• Teaching matters a lot because ineffective teaching cannot be compensated for in future years. Teacher effects were found to be cumulative and additive with very little evidence of compensatory effects.[ii]
  • Students’ background does not matter in terms of their progress. In robust value-added models, students can make significant progress regardless of their race or ethnicity.[iii]
  • Good teaching is not just about an increase in test scores. Teachers’ value-added effectiveness is correlated with student success in other areas, such as college attendance, income, etc.[iv]

There is a legitimate debate about the appropriate role of value-added analysis in educational policies, which is evident in the myriad ways that states and districts have used this reporting. It’s important to have these discussions with full understanding of research and quality implementations. ASA’s statement is a step in this direction, not a step away from the use of value-added modeling.

[i] Douglas Staiger and Jonah Rockoff, “Searching for Effective Teachers with Imperfect Information,” Journal of Economic Perspectives 24, no. 3 (Summer 2010), 97–118.

[ii] Sanders, William L., and June C. Rivers (1996). Cumulative and Residual Effects of Teachers on Future Student Academic Achievement. Knoxville: University of Tennessee Value-Added Research and Assessment Center.

[iii] Lockwood J.R. and D.F. McCaffrey (2007). "Controlling for individual heterogeneity in longitudinal models, with applications to student achievement." Electronic Journal of Statistics, Vol. 1, p. 244.

[iv] Chetty, R., Friedman, J. N., & Rockoff, J. E. (2011). The long-term impacts of teachers: Teacher value-added and student outcomes in adulthood (No. w17699). National Bureau of Economic Research.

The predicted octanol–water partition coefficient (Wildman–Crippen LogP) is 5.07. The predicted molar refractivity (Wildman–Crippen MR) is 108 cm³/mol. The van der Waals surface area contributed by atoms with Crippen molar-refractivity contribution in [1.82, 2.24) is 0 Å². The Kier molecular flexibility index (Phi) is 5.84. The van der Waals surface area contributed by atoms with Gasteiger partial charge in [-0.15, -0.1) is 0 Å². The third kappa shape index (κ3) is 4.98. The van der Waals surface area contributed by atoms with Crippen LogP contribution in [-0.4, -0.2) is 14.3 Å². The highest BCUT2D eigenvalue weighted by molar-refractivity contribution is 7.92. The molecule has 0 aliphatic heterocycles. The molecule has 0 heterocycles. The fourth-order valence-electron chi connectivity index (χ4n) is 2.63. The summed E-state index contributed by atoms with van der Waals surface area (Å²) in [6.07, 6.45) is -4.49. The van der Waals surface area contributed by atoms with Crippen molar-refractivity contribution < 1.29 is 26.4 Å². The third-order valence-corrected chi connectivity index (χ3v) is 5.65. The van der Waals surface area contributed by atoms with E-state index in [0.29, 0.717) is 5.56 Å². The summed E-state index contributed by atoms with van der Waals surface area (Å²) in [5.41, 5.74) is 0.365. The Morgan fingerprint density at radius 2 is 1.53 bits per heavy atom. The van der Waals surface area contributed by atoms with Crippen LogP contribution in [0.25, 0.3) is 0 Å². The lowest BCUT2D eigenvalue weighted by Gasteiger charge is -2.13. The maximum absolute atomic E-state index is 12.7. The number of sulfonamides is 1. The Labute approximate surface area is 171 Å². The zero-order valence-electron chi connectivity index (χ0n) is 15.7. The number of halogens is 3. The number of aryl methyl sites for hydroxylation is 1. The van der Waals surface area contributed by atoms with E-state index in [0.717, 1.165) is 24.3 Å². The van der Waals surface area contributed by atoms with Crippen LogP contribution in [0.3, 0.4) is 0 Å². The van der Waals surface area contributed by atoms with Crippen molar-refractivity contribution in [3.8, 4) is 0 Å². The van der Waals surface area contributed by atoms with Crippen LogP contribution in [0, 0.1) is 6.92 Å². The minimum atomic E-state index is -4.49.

About Author

Jennifer Bell

Customer Account Executive

Hello! I’m Jennifer Bell. I’m a wife, mother of four, and avid runner who loves to laugh! I am a NC Teaching Fellows graduate of Meredith College and am currently pursuing my Master’s degree in Curriculum, Instruction and Assessment. Before coming to SAS I served the public schools of North Carolina as a National Board Certified teacher and data coach for 15 years. As an education nerd and passionate teacher at heart, my role at SAS as an education specialist is a perfect fit. Working with schools, districts and states to use data to drive school improvement and improve student outcomes allows me to continue to champion every student.


  1. This quotation from the ASA document sums up the entire issue best: "The majority of the variation in test scores is attributable to factors outside of the teacher’s control". To, as the author above has, try and frame ASA's position as supportive of VAM phrenology takes mendaciousness to breathtaking heights. Rather than considering students as empty receptacles for "knowledge" deposited by a method that can be "measured," perhaps we can start talking about students as agents in their own pedagogical experiences—something that doesn't exist in the current regime of the profitable testing-industrial-complex.

  2. Jennifer Facciolini on

    Thanks for your comment. The ASA statement seems to discuss primary drivers of student test scores, not student growth. It is well known that there is a strong relationship between students’ achievement (or test scores) and their socioeconomic/demographic background. However, there is typically little or no relationship between students’ growth and their socioeconomic/demographic background.

    Another way to see this is that the most important factor of “current” test scores is prior tests scores and, once enough prior test scores are included in the model, the socioeconomic/demographic factors become relatively small or even non-significant, despite enormous sample sizes.

    That said and to your concern about considering students in the context of their own experiences, more sophisticated value-added/growth models, like EVAAS, can follow the progress of individual students over time, so that each student serves as his or her own control.